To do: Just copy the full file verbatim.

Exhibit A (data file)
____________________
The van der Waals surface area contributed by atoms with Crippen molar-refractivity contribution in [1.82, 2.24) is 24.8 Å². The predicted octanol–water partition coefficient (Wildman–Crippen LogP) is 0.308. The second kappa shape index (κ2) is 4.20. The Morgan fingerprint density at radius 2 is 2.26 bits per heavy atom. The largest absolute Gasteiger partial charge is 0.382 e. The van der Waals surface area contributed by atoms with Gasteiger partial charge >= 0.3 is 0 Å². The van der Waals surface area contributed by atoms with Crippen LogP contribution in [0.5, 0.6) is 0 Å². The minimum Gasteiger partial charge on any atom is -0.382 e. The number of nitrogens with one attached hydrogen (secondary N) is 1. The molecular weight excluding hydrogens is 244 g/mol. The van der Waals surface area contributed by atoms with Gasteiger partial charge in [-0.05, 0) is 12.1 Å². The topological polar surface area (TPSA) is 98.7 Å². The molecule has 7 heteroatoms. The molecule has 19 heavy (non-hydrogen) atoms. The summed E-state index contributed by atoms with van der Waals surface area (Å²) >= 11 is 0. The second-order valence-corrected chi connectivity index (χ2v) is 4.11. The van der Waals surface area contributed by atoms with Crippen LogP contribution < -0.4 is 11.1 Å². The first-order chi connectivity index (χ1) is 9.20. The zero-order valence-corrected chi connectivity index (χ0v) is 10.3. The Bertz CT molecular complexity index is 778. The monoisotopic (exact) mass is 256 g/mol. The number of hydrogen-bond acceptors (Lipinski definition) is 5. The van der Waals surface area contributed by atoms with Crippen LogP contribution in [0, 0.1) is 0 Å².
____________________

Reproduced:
The van der Waals surface area contributed by atoms with Crippen molar-refractivity contribution in [1.82, 2.24) is 24.8 Å². The predicted octanol–water partition coefficient (Wildman–Crippen LogP) is 0.308. The second kappa shape index (κ2) is 4.20. The Morgan fingerprint density at radius 2 is 2.26 bits per heavy atom. The largest absolute Gasteiger partial charge is 0.382 e. The van der Waals surface area contributed by atoms with Gasteiger partial charge >= 0.3 is 0 Å². The van der Waals surface area contributed by atoms with Crippen LogP contribution in [0.5, 0.6) is 0 Å². The minimum Gasteiger partial charge on any atom is -0.382 e. The number of nitrogens with one attached hydrogen (secondary N) is 1. The molecular weight excluding hydrogens is 244 g/mol. The van der Waals surface area contributed by atoms with Gasteiger partial charge in [-0.05, 0) is 12.1 Å². The topological polar surface area (TPSA) is 98.7 Å². The molecule has 7 heteroatoms. The molecule has 19 heavy (non-hydrogen) atoms. The summed E-state index contributed by atoms with van der Waals surface area (Å²) >= 11 is 0. The second-order valence-corrected chi connectivity index (χ2v) is 4.11. The van der Waals surface area contributed by atoms with Crippen LogP contribution < -0.4 is 11.1 Å². The first-order chi connectivity index (χ1) is 9.20. The zero-order valence-corrected chi connectivity index (χ0v) is 10.3. The Bertz CT molecular complexity index is 778. The monoisotopic (exact) mass is 256 g/mol. The number of hydrogen-bond acceptors (Lipinski definition) is 5. The van der Waals surface area contributed by atoms with Crippen LogP contribution in [0, 0.1) is 0 Å².